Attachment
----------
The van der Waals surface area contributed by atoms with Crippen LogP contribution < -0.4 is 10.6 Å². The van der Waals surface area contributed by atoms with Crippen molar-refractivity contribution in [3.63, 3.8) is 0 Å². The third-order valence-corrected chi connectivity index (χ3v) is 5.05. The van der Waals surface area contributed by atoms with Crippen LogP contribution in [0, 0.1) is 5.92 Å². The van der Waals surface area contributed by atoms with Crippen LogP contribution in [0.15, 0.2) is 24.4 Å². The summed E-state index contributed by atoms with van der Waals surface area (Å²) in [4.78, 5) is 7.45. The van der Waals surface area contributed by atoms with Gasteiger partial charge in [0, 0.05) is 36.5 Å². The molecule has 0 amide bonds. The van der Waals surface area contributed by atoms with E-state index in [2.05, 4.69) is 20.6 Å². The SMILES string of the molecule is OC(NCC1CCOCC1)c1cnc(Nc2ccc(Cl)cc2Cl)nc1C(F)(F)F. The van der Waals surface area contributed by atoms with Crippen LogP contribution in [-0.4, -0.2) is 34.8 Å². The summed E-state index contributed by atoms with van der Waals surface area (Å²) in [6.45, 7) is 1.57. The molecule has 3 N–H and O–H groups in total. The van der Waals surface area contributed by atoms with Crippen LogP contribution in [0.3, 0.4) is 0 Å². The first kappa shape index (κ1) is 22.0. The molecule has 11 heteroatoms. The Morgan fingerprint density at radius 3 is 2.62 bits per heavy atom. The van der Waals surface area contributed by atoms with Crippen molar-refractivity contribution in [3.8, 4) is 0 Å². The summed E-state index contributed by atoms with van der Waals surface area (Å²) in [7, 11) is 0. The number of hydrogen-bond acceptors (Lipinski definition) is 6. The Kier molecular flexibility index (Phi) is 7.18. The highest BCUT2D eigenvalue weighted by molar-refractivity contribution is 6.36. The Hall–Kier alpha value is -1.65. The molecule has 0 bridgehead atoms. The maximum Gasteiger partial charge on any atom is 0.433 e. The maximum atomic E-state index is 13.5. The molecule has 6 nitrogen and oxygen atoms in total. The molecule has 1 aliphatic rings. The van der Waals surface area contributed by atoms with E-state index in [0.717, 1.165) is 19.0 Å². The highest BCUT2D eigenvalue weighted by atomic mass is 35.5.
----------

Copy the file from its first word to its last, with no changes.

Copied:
The van der Waals surface area contributed by atoms with Crippen LogP contribution < -0.4 is 10.6 Å². The van der Waals surface area contributed by atoms with Crippen molar-refractivity contribution in [3.63, 3.8) is 0 Å². The third-order valence-corrected chi connectivity index (χ3v) is 5.05. The van der Waals surface area contributed by atoms with Crippen LogP contribution in [0, 0.1) is 5.92 Å². The van der Waals surface area contributed by atoms with Crippen LogP contribution in [0.15, 0.2) is 24.4 Å². The summed E-state index contributed by atoms with van der Waals surface area (Å²) in [4.78, 5) is 7.45. The van der Waals surface area contributed by atoms with Gasteiger partial charge in [0, 0.05) is 36.5 Å². The molecule has 0 amide bonds. The van der Waals surface area contributed by atoms with E-state index in [2.05, 4.69) is 20.6 Å². The SMILES string of the molecule is OC(NCC1CCOCC1)c1cnc(Nc2ccc(Cl)cc2Cl)nc1C(F)(F)F. The van der Waals surface area contributed by atoms with Crippen LogP contribution in [-0.4, -0.2) is 34.8 Å². The summed E-state index contributed by atoms with van der Waals surface area (Å²) in [6.45, 7) is 1.57. The molecule has 3 N–H and O–H groups in total. The van der Waals surface area contributed by atoms with Crippen LogP contribution in [0.3, 0.4) is 0 Å². The first kappa shape index (κ1) is 22.0. The molecule has 11 heteroatoms. The Morgan fingerprint density at radius 3 is 2.62 bits per heavy atom. The van der Waals surface area contributed by atoms with Crippen molar-refractivity contribution in [3.8, 4) is 0 Å². The summed E-state index contributed by atoms with van der Waals surface area (Å²) in [7, 11) is 0. The number of hydrogen-bond acceptors (Lipinski definition) is 6. The Kier molecular flexibility index (Phi) is 7.18. The highest BCUT2D eigenvalue weighted by molar-refractivity contribution is 6.36. The Hall–Kier alpha value is -1.65. The molecule has 0 bridgehead atoms. The maximum Gasteiger partial charge on any atom is 0.433 e. The maximum atomic E-state index is 13.5. The molecule has 6 nitrogen and oxygen atoms in total. The molecule has 1 aliphatic rings. The van der Waals surface area contributed by atoms with E-state index in [0.717, 1.165) is 19.0 Å². The highest BCUT2D eigenvalue weighted by atomic mass is 35.5.